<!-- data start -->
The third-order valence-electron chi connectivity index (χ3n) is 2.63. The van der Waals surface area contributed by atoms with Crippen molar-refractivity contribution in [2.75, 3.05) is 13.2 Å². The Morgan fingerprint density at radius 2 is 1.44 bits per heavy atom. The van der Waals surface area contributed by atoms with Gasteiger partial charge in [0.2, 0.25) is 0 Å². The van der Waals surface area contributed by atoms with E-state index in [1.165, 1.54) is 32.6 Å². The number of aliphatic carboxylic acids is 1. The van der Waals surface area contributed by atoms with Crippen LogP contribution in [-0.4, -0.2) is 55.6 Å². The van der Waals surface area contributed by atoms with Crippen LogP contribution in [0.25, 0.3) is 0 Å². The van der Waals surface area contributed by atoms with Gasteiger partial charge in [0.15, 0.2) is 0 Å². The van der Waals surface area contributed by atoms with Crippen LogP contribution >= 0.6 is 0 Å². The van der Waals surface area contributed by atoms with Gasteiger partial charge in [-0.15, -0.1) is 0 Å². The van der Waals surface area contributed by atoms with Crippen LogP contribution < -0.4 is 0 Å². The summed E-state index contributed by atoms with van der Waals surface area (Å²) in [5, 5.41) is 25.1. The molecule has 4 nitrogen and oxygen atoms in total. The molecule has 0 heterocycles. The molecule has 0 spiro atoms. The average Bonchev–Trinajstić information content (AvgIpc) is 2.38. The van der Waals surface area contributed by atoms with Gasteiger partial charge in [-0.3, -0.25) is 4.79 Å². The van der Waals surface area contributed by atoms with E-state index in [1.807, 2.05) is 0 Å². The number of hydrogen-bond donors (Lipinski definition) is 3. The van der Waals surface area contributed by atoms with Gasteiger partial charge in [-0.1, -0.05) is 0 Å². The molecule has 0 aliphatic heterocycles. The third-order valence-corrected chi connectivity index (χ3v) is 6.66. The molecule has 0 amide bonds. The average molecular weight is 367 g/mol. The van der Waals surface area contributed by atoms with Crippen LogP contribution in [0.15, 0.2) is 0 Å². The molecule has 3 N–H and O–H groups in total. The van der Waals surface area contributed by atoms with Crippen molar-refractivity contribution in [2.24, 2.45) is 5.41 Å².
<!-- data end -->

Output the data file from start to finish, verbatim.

The third-order valence-electron chi connectivity index (χ3n) is 2.63. The van der Waals surface area contributed by atoms with Crippen molar-refractivity contribution in [2.75, 3.05) is 13.2 Å². The Morgan fingerprint density at radius 2 is 1.44 bits per heavy atom. The van der Waals surface area contributed by atoms with Gasteiger partial charge in [0.2, 0.25) is 0 Å². The van der Waals surface area contributed by atoms with E-state index in [1.165, 1.54) is 32.6 Å². The number of aliphatic carboxylic acids is 1. The van der Waals surface area contributed by atoms with Crippen LogP contribution in [-0.4, -0.2) is 55.6 Å². The van der Waals surface area contributed by atoms with Crippen LogP contribution in [0.25, 0.3) is 0 Å². The van der Waals surface area contributed by atoms with Gasteiger partial charge in [0.15, 0.2) is 0 Å². The van der Waals surface area contributed by atoms with Crippen LogP contribution >= 0.6 is 0 Å². The van der Waals surface area contributed by atoms with Gasteiger partial charge in [-0.15, -0.1) is 0 Å². The van der Waals surface area contributed by atoms with Crippen LogP contribution < -0.4 is 0 Å². The summed E-state index contributed by atoms with van der Waals surface area (Å²) in [5, 5.41) is 25.1. The molecule has 4 nitrogen and oxygen atoms in total. The molecule has 0 heterocycles. The molecule has 0 spiro atoms. The average Bonchev–Trinajstić information content (AvgIpc) is 2.38. The van der Waals surface area contributed by atoms with Gasteiger partial charge in [-0.3, -0.25) is 4.79 Å². The van der Waals surface area contributed by atoms with E-state index in [1.807, 2.05) is 0 Å². The number of hydrogen-bond donors (Lipinski definition) is 3. The van der Waals surface area contributed by atoms with Gasteiger partial charge in [-0.1, -0.05) is 0 Å². The molecule has 0 aliphatic heterocycles. The third-order valence-corrected chi connectivity index (χ3v) is 6.66. The molecule has 0 amide bonds. The average molecular weight is 367 g/mol. The van der Waals surface area contributed by atoms with Crippen LogP contribution in [0.15, 0.2) is 0 Å². The molecule has 3 N–H and O–H groups in total. The van der Waals surface area contributed by atoms with Crippen molar-refractivity contribution in [2.24, 2.45) is 5.41 Å².